The children were observed to be happy when talking to their teachers and often had eye contact with the teacher. Children are also encouraged to play with one another for purposes of enhancing interaction. This setting is in line with Bronferbrenners Ecological Systems theory. The theory examines the development of a child in the context of the relationships that form the child’s environment. There are various systems withing this environment; the microsystem, mesosystem, exosystem and macrosystem. The micro system is the one closest to the child and has structures that make direct contact with the child.

These include the school, family, parents,daycare and neighborhood environments. These relationships at the micro system level have influence in both directions. This means that they affect both the child and the parent with the child’s behavior affecting the parent and the behavior of the parent influencing the beliefs and actions of the child (Paquette and Ryan, 2001). The mesosystem is the layer providing connection for the structures in the micro system of the child, for instance the relationship between parents and teachers (Leigh, 2002).

At the kindergarten where the observation was carried out, teacher-parent interaction is facilitated by two teacher-parent conferences where teachers and parents discuss the children’s progress. In addition, teachers find an opportunity to talk to parents when the children are picked and dropped at school daily since the school does not have a bus. Interaction can be made better by increasing the number of teachers so that the class ratio can meet the OMEP-HK standard. Currently, the kindergarten has 2 classroom teachers for every class and one classroom assistant to manage a class of twenty five children.

Each teacher is responsible for one half of the class during group activities. Research has indicated that teachers fell lower levels of stress related to job issues when they work with smaller classes (Brown, Janet and Parsons, 1987). A teacher with decreased stress levels is in turn better placed to handle children and more likely to be effective in aiding the child’s learning process. The exosystem as explained by Bronferbrenner involves forces in which there is no participation by the child. These relationships however have an impact on adults (parents, teachers and others) who have interactions with the child.

Some of these structures include school boards, social service agencies, planning commissions and the parent’s workplace (United Nations University, 2006). The school board and planning commissions have impact on such things as the quality and number of teachers in the school. The kindergarten observed has teacher who all have working permits and are well qualified with the minimum qualification being a Certificate of Early Childhood Education qualification. The principal has twenty years of teaching experience coupled with managerial experience and is currently pursuing a Masters degree in early childhood education.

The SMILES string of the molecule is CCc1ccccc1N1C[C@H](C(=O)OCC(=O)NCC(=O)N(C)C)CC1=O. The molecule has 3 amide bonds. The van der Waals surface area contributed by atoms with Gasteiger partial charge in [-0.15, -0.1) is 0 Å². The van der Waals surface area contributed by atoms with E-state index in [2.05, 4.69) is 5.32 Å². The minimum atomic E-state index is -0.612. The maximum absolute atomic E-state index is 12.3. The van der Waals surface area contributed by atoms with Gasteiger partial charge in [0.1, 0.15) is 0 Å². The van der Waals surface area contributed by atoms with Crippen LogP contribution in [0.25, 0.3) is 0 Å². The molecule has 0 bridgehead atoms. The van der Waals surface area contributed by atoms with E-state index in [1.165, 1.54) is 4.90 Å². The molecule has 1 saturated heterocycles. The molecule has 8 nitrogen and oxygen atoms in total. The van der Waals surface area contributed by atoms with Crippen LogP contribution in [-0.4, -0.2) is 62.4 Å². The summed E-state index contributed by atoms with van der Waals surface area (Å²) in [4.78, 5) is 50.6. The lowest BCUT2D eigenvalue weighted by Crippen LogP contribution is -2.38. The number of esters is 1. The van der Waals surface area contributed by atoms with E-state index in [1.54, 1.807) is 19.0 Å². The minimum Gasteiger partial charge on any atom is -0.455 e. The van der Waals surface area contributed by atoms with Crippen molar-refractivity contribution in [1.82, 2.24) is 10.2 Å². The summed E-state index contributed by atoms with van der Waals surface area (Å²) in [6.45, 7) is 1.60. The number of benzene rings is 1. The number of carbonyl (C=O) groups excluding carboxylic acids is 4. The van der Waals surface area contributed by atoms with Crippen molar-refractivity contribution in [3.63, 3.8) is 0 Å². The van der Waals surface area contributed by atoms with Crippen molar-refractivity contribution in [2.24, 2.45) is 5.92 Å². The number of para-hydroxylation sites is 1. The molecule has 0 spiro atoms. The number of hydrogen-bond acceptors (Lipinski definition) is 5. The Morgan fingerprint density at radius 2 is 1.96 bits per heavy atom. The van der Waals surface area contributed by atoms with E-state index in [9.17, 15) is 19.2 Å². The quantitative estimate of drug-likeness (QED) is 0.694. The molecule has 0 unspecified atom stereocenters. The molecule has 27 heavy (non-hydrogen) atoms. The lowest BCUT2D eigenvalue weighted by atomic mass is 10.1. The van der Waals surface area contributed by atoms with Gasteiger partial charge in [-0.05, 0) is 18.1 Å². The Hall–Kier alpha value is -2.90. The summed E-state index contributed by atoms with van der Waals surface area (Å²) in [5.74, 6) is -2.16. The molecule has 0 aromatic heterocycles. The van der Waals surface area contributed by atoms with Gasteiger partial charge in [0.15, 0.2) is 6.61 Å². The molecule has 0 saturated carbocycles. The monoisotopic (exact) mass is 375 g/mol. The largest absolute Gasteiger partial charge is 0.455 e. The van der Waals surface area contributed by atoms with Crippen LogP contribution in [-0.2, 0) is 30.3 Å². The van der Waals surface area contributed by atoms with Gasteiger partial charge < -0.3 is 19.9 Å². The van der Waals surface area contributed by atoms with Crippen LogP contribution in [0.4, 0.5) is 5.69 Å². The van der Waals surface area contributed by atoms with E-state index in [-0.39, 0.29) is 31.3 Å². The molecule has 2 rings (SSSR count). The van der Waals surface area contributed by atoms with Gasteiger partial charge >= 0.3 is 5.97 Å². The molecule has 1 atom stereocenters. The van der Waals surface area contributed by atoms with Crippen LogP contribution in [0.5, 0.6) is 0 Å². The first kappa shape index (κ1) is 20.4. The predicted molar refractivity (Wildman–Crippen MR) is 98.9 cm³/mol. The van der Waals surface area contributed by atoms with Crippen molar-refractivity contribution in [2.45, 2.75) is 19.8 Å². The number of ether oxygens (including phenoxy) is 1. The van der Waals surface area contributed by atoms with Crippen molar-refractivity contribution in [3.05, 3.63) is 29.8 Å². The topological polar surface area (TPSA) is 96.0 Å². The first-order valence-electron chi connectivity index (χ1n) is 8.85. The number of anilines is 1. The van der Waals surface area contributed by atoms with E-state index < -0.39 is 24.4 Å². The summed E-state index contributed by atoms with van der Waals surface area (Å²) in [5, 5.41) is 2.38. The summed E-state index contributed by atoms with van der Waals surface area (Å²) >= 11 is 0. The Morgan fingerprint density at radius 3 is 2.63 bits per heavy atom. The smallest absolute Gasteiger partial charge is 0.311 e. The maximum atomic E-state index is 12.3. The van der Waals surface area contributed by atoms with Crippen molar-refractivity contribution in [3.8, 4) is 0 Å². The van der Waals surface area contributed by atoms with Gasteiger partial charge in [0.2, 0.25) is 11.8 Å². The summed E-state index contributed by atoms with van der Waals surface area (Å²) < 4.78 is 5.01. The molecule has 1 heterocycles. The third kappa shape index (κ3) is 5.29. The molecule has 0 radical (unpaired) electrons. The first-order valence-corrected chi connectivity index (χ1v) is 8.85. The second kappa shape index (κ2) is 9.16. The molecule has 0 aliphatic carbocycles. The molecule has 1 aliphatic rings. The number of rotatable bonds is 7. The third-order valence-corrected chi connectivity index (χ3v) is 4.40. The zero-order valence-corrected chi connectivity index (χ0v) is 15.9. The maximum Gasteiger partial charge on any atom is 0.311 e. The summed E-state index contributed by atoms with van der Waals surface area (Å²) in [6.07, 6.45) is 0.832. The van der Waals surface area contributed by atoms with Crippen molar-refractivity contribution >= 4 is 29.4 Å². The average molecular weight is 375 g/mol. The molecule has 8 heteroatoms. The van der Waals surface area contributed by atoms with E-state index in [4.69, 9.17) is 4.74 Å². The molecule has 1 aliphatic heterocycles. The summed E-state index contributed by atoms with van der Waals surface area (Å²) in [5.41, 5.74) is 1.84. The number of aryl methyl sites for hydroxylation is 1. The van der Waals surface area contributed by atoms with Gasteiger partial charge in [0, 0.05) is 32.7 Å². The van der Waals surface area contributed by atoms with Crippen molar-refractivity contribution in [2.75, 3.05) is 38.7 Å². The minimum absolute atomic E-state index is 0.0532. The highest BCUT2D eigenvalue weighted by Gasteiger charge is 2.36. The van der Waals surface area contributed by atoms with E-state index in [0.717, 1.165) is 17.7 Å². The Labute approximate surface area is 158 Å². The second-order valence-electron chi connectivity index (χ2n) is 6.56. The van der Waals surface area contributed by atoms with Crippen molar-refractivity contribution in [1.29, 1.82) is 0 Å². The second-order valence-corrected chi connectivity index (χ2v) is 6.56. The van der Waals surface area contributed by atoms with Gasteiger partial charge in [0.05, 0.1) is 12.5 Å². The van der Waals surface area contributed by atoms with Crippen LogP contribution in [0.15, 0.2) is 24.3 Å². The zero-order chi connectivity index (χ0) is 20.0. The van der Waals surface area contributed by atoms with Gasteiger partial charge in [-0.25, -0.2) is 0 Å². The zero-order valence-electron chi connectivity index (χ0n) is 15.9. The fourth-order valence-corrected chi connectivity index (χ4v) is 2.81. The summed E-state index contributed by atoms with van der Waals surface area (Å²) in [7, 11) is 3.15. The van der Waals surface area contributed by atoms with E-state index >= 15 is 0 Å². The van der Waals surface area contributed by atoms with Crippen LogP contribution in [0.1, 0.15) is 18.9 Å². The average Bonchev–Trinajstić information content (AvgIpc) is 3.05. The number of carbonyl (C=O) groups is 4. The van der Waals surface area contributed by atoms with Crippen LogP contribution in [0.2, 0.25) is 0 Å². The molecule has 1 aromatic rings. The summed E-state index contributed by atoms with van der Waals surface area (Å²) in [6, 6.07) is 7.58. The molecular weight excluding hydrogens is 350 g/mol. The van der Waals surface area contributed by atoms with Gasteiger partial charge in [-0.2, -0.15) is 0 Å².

The school plans for yearly workshops whose aim is to expose the teachers to new knowledge on early childhood education and also to review teaching skills. This is a positive thing as it ensures the teachers are well-equipped to educate the young children. Further, two staff appraisals are conducted every year. Staff appraisals when carried out well are a possible motivator for staff to improve their performance. Macrosystems refer to broad connections within which mesosystems and exosytems exist. They are dynamic and may be changed by issues like war, recession and technology (American Psychology Association, 2002).

From the observation of the kindergarten there was not noted any major effort at addressing issues that may be connected with macrosystems at the early childhood education level. Piaget’s theory of cognitive development places children aged between two and seven years at the pre-operational sage. The children at this age have acquired skills of representation as far as mental imagery is concerned. They are also becoming more adept at the use of language. Another characteristic feature of this stage is the child’s tendency to have an egocentric view of the world (Vasta et al, 1995; Santrack, 1995).

The kindergarten has catered for the young children at this stage by providing a dress-up corner set where the children and involve themselves in make-believe play. Make-believe play allows the children to dress up into whatever character they can create. It also reduces preoccupation with the self by encouraging interaction with other children. Vgotsky theory refers to a zone of proximal development in which learning takes place with the aid of others, the child can complete challenging and difficult tasks (Hamilton and Ghatala, 1994; Vgotsky, 1987).

The kindergarten has a practical life corner and a sensory corner where the children play with teaching aids that have been provided by teachers. The school uses the Biblical Foundation for Early Childhood Education (BFECE) curriculum written by the University of the Nations. The curriculum has divisions based o themes with each theme lasting for a week or two. The themes are based on Christian stories, a Christian character, Christian events and festivals. During the time of the observation, the teacher had designed and activity dubbed Christmas Tree Decoration.